We attended a continuing medical education (CME) session on Friday, May 6 in Biloxi, MS. The CME was organized by the healthcare practice of Watkins & Eager. One of the issues that was discussed at the session was the significance of the HIPPA Agreement that health care professionals sign with their business associates whenever protected health information (PHI) is transferred from the health care professional to the business associate in the performance of health care activities and functions.
The Health Insurance Portability and Accountability Act of 1996 (HIPAA) protects the privacy and security of individuals’ identifiable health information and establishes an array of individual rights with respect to health information. The primary purpose of the Act is to ensure that “covered entities,” defined in the Act to include health plans, health care providers, and health care clearinghouses, protect an individual’s health care records and keep the information disclosed over the course of a treatment private.
Healthcare providers who are interested in medical factoring of their account receivables would need to sign a “HIPPA agreement” or business associates agreement with their medical funding company to ensure that the funding company will appropriately safeguard PHI. The HIPPA agreement protects both the provider and the funding company – considered under HIPPA as a business associate – by clarifying and limiting, as appropriate, the permissible uses and disclosures of PHI by the funding company, based on the relationship between the parties and the activities or services being performed by the funding company. The funding company may use or disclose PHI only as permitted or required by its business associate contract or as required by law.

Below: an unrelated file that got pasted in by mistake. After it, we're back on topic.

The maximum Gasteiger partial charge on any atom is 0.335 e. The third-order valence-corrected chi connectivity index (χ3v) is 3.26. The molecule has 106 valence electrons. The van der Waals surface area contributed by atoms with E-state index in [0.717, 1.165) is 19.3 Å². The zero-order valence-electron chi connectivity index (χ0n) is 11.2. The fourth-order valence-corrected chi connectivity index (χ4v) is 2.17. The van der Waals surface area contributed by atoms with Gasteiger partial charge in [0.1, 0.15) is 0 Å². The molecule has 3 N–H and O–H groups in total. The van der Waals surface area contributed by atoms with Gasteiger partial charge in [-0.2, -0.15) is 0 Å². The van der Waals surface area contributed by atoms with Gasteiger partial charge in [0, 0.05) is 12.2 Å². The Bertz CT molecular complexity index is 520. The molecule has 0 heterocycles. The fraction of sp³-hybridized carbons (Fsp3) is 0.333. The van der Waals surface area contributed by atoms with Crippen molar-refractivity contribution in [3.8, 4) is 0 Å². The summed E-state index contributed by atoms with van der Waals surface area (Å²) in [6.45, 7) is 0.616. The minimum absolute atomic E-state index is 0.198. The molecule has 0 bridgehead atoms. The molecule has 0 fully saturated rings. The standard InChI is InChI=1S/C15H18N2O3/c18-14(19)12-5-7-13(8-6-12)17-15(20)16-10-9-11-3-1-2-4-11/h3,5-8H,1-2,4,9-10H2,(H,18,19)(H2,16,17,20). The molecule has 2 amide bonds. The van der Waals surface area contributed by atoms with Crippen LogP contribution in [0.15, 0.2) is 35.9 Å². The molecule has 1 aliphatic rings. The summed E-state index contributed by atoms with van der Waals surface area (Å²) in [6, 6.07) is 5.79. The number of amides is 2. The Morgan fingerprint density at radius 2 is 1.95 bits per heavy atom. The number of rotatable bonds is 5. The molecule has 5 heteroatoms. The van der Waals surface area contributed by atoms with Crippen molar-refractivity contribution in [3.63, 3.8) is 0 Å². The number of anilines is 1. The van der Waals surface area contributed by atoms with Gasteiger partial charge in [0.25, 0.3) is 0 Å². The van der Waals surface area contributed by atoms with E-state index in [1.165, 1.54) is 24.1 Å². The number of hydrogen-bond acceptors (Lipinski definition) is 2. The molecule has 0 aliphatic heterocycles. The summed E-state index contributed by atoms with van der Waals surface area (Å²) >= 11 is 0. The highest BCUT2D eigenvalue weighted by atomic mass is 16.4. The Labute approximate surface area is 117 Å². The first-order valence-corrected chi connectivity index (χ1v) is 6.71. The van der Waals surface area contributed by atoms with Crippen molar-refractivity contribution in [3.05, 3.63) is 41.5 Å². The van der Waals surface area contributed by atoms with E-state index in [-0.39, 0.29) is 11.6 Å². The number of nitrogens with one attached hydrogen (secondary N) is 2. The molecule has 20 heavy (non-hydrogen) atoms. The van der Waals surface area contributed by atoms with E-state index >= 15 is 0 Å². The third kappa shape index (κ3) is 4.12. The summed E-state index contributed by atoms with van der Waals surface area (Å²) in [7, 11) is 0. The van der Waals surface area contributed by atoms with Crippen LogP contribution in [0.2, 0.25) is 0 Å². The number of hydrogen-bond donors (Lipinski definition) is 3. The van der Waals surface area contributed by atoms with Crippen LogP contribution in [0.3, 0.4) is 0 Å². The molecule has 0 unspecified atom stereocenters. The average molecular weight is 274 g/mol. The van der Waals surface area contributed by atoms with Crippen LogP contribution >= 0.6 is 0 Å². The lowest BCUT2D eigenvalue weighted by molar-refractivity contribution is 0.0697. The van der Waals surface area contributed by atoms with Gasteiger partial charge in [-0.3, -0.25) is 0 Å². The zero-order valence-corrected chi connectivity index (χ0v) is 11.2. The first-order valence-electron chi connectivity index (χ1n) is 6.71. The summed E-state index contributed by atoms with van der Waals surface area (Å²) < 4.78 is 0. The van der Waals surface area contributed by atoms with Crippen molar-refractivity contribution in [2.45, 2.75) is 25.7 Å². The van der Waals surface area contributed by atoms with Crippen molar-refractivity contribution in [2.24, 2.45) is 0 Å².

It is important that a healthcare professional signs the HIPPA agreement before proceeding with medical factoring and exchanging PHI as a part of the funding process for 2 reasons:
1. A medical funding company would be directly liable under the HIPAA Rules and subject to civil and, in some cases, criminal penalties for making uses and disclosures of PHI that are not authorized by its contract or required by law.
2. A medical funding company is also directly liable and subject to civil penalties for failing to safeguard electronic protected health information in accordance with the HIPAA Security Rule.
By signing the HIPPA agreement as soon as the funding process begins protects both the medical provider and the funding company by ensuring that both parties are well aware of the sensitivity of health data being conveyed for the purposes of medical funding and received and clearly laying out the permissible and non-permissible uses of PHI.